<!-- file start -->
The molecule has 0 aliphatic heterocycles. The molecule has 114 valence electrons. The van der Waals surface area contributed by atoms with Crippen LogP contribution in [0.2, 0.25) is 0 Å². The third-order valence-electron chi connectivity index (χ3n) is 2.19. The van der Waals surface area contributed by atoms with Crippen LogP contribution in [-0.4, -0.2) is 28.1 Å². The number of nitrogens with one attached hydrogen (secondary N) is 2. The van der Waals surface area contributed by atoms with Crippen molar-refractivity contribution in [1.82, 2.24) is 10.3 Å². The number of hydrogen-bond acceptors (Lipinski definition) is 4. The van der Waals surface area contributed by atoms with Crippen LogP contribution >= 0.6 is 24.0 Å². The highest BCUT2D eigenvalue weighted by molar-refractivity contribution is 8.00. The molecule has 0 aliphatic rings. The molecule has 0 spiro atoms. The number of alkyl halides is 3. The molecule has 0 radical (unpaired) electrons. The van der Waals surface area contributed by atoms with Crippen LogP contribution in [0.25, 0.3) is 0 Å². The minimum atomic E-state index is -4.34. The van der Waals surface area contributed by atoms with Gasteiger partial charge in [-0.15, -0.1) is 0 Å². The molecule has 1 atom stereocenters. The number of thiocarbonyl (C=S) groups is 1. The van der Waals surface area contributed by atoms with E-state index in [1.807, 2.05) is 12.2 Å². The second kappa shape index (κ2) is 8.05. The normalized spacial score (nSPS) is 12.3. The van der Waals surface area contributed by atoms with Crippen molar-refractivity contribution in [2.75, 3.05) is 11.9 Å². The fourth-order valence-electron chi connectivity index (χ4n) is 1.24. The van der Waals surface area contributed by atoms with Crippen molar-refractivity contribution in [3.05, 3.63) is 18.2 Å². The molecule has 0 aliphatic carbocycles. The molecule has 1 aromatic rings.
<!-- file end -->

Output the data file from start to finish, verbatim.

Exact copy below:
The molecule has 0 aliphatic heterocycles. The molecule has 114 valence electrons. The van der Waals surface area contributed by atoms with Crippen LogP contribution in [0.2, 0.25) is 0 Å². The third-order valence-electron chi connectivity index (χ3n) is 2.19. The van der Waals surface area contributed by atoms with Crippen LogP contribution in [-0.4, -0.2) is 28.1 Å². The number of nitrogens with one attached hydrogen (secondary N) is 2. The van der Waals surface area contributed by atoms with Crippen molar-refractivity contribution in [1.82, 2.24) is 10.3 Å². The number of hydrogen-bond acceptors (Lipinski definition) is 4. The van der Waals surface area contributed by atoms with Crippen LogP contribution >= 0.6 is 24.0 Å². The highest BCUT2D eigenvalue weighted by molar-refractivity contribution is 8.00. The molecule has 0 aliphatic rings. The molecule has 0 spiro atoms. The number of alkyl halides is 3. The molecule has 0 radical (unpaired) electrons. The van der Waals surface area contributed by atoms with Crippen LogP contribution in [0.25, 0.3) is 0 Å². The minimum atomic E-state index is -4.34. The van der Waals surface area contributed by atoms with Gasteiger partial charge in [-0.15, -0.1) is 0 Å². The molecule has 1 atom stereocenters. The number of thiocarbonyl (C=S) groups is 1. The van der Waals surface area contributed by atoms with E-state index in [1.807, 2.05) is 12.2 Å². The second kappa shape index (κ2) is 8.05. The normalized spacial score (nSPS) is 12.3. The van der Waals surface area contributed by atoms with Crippen molar-refractivity contribution in [2.75, 3.05) is 11.9 Å². The fourth-order valence-electron chi connectivity index (χ4n) is 1.24. The van der Waals surface area contributed by atoms with Crippen molar-refractivity contribution in [3.05, 3.63) is 18.2 Å². The molecule has 0 aliphatic carbocycles. The molecule has 1 aromatic rings.